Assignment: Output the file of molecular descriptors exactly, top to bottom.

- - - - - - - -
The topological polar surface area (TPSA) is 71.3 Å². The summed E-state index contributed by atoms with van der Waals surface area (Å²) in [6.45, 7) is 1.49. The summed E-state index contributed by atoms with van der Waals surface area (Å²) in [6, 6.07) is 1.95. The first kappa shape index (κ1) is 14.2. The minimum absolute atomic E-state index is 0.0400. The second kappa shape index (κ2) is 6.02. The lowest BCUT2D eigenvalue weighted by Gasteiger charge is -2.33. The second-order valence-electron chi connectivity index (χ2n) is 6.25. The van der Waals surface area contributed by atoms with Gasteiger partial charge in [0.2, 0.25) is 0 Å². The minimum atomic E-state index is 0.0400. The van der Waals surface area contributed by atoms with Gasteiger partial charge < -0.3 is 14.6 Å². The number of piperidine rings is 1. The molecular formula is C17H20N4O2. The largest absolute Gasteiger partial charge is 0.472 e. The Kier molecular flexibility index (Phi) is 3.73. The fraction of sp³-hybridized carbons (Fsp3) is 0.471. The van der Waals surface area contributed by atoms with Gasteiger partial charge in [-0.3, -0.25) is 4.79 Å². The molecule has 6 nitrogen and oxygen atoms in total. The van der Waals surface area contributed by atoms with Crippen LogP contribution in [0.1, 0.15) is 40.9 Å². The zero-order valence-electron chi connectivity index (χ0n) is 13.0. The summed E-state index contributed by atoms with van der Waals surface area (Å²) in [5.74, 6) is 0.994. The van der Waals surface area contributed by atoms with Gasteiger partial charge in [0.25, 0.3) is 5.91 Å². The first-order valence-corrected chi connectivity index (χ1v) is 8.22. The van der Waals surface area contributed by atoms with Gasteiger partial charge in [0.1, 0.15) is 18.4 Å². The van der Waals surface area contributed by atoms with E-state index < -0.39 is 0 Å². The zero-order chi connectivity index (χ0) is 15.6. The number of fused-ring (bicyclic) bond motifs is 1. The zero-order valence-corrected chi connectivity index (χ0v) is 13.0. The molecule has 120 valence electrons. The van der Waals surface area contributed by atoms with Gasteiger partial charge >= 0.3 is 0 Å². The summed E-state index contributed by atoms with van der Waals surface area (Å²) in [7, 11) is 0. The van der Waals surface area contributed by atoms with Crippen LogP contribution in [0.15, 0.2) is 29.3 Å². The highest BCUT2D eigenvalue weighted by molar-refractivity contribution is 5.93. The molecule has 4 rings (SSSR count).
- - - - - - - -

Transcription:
The topological polar surface area (TPSA) is 71.3 Å². The summed E-state index contributed by atoms with van der Waals surface area (Å²) in [6.45, 7) is 1.49. The summed E-state index contributed by atoms with van der Waals surface area (Å²) in [6, 6.07) is 1.95. The first kappa shape index (κ1) is 14.2. The minimum absolute atomic E-state index is 0.0400. The second kappa shape index (κ2) is 6.02. The lowest BCUT2D eigenvalue weighted by Gasteiger charge is -2.33. The second-order valence-electron chi connectivity index (χ2n) is 6.25. The van der Waals surface area contributed by atoms with Gasteiger partial charge in [0.2, 0.25) is 0 Å². The minimum atomic E-state index is 0.0400. The van der Waals surface area contributed by atoms with Gasteiger partial charge < -0.3 is 14.6 Å². The number of piperidine rings is 1. The molecular formula is C17H20N4O2. The largest absolute Gasteiger partial charge is 0.472 e. The Kier molecular flexibility index (Phi) is 3.73. The fraction of sp³-hybridized carbons (Fsp3) is 0.471. The van der Waals surface area contributed by atoms with Gasteiger partial charge in [-0.3, -0.25) is 4.79 Å². The molecule has 6 nitrogen and oxygen atoms in total. The van der Waals surface area contributed by atoms with Crippen LogP contribution in [0.1, 0.15) is 40.9 Å². The zero-order valence-electron chi connectivity index (χ0n) is 13.0. The summed E-state index contributed by atoms with van der Waals surface area (Å²) in [5.74, 6) is 0.994. The van der Waals surface area contributed by atoms with Gasteiger partial charge in [0.25, 0.3) is 5.91 Å². The first-order valence-corrected chi connectivity index (χ1v) is 8.22. The van der Waals surface area contributed by atoms with Gasteiger partial charge in [0.1, 0.15) is 18.4 Å². The van der Waals surface area contributed by atoms with E-state index < -0.39 is 0 Å². The zero-order chi connectivity index (χ0) is 15.6. The number of fused-ring (bicyclic) bond motifs is 1. The zero-order valence-corrected chi connectivity index (χ0v) is 13.0. The molecule has 120 valence electrons. The van der Waals surface area contributed by atoms with Gasteiger partial charge >= 0.3 is 0 Å². The summed E-state index contributed by atoms with van der Waals surface area (Å²) in [7, 11) is 0. The van der Waals surface area contributed by atoms with Crippen LogP contribution in [0.15, 0.2) is 29.3 Å². The highest BCUT2D eigenvalue weighted by molar-refractivity contribution is 5.93. The molecule has 4 rings (SSSR count).